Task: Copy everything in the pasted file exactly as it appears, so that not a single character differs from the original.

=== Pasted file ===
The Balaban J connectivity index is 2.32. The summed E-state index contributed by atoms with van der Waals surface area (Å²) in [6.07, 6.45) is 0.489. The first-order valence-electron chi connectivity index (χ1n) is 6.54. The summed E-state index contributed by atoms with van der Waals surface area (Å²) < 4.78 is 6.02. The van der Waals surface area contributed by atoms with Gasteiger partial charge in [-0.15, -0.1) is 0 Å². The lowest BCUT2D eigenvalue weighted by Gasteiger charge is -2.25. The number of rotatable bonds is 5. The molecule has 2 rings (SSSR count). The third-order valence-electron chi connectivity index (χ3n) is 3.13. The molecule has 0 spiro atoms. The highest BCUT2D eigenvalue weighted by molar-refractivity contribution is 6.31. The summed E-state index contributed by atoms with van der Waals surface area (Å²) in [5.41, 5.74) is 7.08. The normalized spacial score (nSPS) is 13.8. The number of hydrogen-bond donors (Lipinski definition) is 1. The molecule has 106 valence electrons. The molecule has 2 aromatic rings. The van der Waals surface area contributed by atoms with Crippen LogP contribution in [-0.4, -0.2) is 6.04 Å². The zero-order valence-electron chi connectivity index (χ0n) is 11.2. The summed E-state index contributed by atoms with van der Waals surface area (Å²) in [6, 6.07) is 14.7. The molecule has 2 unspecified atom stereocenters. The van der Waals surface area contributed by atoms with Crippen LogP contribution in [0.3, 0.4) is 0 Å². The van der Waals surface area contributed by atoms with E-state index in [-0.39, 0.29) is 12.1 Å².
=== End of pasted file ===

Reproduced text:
The Balaban J connectivity index is 2.32. The summed E-state index contributed by atoms with van der Waals surface area (Å²) in [6.07, 6.45) is 0.489. The first-order valence-electron chi connectivity index (χ1n) is 6.54. The summed E-state index contributed by atoms with van der Waals surface area (Å²) < 4.78 is 6.02. The van der Waals surface area contributed by atoms with Gasteiger partial charge in [-0.15, -0.1) is 0 Å². The lowest BCUT2D eigenvalue weighted by Gasteiger charge is -2.25. The number of rotatable bonds is 5. The molecule has 2 rings (SSSR count). The third-order valence-electron chi connectivity index (χ3n) is 3.13. The molecule has 0 spiro atoms. The highest BCUT2D eigenvalue weighted by molar-refractivity contribution is 6.31. The summed E-state index contributed by atoms with van der Waals surface area (Å²) in [5.41, 5.74) is 7.08. The normalized spacial score (nSPS) is 13.8. The number of hydrogen-bond donors (Lipinski definition) is 1. The molecule has 106 valence electrons. The molecule has 2 aromatic rings. The van der Waals surface area contributed by atoms with Crippen LogP contribution in [-0.4, -0.2) is 6.04 Å². The zero-order valence-electron chi connectivity index (χ0n) is 11.2. The summed E-state index contributed by atoms with van der Waals surface area (Å²) in [6, 6.07) is 14.7. The molecule has 2 unspecified atom stereocenters. The van der Waals surface area contributed by atoms with Crippen LogP contribution in [0.3, 0.4) is 0 Å². The van der Waals surface area contributed by atoms with E-state index in [-0.39, 0.29) is 12.1 Å².